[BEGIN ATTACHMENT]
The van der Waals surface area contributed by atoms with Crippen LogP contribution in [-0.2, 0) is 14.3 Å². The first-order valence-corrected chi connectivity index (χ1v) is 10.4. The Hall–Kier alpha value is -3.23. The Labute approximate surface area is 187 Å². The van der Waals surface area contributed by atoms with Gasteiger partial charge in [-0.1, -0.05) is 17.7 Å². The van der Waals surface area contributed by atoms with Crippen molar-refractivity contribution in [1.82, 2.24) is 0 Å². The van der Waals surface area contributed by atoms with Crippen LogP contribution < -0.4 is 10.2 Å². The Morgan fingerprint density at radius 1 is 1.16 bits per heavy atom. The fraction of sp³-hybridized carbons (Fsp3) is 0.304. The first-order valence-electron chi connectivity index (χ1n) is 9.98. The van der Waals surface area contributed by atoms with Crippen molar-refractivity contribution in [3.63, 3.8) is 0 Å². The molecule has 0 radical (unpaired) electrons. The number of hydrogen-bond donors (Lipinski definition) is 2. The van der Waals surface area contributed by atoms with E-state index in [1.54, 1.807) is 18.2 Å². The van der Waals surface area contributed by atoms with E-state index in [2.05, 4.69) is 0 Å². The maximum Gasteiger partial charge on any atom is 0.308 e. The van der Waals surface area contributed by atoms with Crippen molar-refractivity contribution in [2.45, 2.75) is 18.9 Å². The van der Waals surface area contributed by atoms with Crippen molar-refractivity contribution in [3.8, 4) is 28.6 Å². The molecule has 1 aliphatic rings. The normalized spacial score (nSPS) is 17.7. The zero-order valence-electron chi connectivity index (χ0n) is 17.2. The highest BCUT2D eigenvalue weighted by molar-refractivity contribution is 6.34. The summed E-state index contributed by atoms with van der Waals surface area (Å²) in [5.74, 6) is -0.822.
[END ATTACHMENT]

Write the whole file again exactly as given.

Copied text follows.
The van der Waals surface area contributed by atoms with Crippen LogP contribution in [-0.2, 0) is 14.3 Å². The first-order valence-corrected chi connectivity index (χ1v) is 10.4. The Hall–Kier alpha value is -3.23. The Labute approximate surface area is 187 Å². The van der Waals surface area contributed by atoms with Gasteiger partial charge in [-0.1, -0.05) is 17.7 Å². The van der Waals surface area contributed by atoms with Crippen molar-refractivity contribution in [1.82, 2.24) is 0 Å². The van der Waals surface area contributed by atoms with Crippen LogP contribution < -0.4 is 10.2 Å². The Morgan fingerprint density at radius 1 is 1.16 bits per heavy atom. The fraction of sp³-hybridized carbons (Fsp3) is 0.304. The first-order valence-electron chi connectivity index (χ1n) is 9.98. The van der Waals surface area contributed by atoms with Crippen molar-refractivity contribution in [3.63, 3.8) is 0 Å². The molecule has 0 radical (unpaired) electrons. The number of hydrogen-bond donors (Lipinski definition) is 2. The van der Waals surface area contributed by atoms with E-state index in [1.54, 1.807) is 18.2 Å². The van der Waals surface area contributed by atoms with E-state index in [2.05, 4.69) is 0 Å². The maximum Gasteiger partial charge on any atom is 0.308 e. The van der Waals surface area contributed by atoms with Crippen molar-refractivity contribution in [2.45, 2.75) is 18.9 Å². The van der Waals surface area contributed by atoms with Crippen molar-refractivity contribution in [3.8, 4) is 28.6 Å². The molecule has 1 aliphatic rings. The normalized spacial score (nSPS) is 17.7. The zero-order valence-electron chi connectivity index (χ0n) is 17.2. The highest BCUT2D eigenvalue weighted by molar-refractivity contribution is 6.34. The summed E-state index contributed by atoms with van der Waals surface area (Å²) in [5.74, 6) is -0.822.